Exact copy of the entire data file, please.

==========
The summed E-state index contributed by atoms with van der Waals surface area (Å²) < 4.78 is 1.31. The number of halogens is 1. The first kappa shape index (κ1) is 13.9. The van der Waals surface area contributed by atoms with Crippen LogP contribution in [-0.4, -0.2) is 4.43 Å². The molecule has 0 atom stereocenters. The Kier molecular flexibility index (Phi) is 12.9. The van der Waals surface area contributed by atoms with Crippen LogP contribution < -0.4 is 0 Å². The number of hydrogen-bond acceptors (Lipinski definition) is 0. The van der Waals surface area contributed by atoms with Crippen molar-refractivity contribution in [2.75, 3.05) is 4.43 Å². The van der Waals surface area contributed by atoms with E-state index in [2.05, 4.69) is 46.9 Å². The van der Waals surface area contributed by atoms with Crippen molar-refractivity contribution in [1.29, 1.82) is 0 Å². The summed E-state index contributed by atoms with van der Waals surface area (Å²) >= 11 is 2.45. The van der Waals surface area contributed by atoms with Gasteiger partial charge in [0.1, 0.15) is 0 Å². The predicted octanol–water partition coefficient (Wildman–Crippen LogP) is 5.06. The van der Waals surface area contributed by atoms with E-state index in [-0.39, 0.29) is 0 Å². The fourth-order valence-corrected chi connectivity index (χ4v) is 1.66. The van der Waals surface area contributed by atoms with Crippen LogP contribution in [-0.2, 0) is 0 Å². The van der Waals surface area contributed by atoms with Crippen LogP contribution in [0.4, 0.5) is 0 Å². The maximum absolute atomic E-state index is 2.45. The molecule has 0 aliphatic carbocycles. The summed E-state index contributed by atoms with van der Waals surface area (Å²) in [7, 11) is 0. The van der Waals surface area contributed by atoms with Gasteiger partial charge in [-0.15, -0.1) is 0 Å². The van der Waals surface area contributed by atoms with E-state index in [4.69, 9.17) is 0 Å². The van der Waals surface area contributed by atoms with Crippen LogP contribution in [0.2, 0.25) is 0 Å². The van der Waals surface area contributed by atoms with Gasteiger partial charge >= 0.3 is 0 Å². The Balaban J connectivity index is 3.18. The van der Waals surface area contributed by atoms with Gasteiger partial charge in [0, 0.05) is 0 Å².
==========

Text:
The summed E-state index contributed by atoms with van der Waals surface area (Å²) < 4.78 is 1.31. The number of halogens is 1. The first kappa shape index (κ1) is 13.9. The van der Waals surface area contributed by atoms with Crippen LogP contribution in [-0.4, -0.2) is 4.43 Å². The molecule has 0 atom stereocenters. The Kier molecular flexibility index (Phi) is 12.9. The van der Waals surface area contributed by atoms with Crippen LogP contribution < -0.4 is 0 Å². The number of hydrogen-bond acceptors (Lipinski definition) is 0. The van der Waals surface area contributed by atoms with Crippen molar-refractivity contribution in [2.75, 3.05) is 4.43 Å². The van der Waals surface area contributed by atoms with E-state index in [2.05, 4.69) is 46.9 Å². The van der Waals surface area contributed by atoms with Crippen molar-refractivity contribution in [1.29, 1.82) is 0 Å². The summed E-state index contributed by atoms with van der Waals surface area (Å²) >= 11 is 2.45. The van der Waals surface area contributed by atoms with Gasteiger partial charge in [0.1, 0.15) is 0 Å². The predicted octanol–water partition coefficient (Wildman–Crippen LogP) is 5.06. The van der Waals surface area contributed by atoms with E-state index in [-0.39, 0.29) is 0 Å². The fourth-order valence-corrected chi connectivity index (χ4v) is 1.66. The van der Waals surface area contributed by atoms with Crippen LogP contribution in [-0.2, 0) is 0 Å². The van der Waals surface area contributed by atoms with Crippen LogP contribution in [0.4, 0.5) is 0 Å². The maximum absolute atomic E-state index is 2.45. The molecule has 0 aliphatic carbocycles. The summed E-state index contributed by atoms with van der Waals surface area (Å²) in [7, 11) is 0. The van der Waals surface area contributed by atoms with Gasteiger partial charge in [-0.15, -0.1) is 0 Å². The van der Waals surface area contributed by atoms with E-state index in [4.69, 9.17) is 0 Å². The van der Waals surface area contributed by atoms with Crippen LogP contribution in [0.2, 0.25) is 0 Å². The van der Waals surface area contributed by atoms with Gasteiger partial charge >= 0.3 is 0 Å². The Balaban J connectivity index is 3.18. The van der Waals surface area contributed by atoms with Gasteiger partial charge in [0, 0.05) is 0 Å².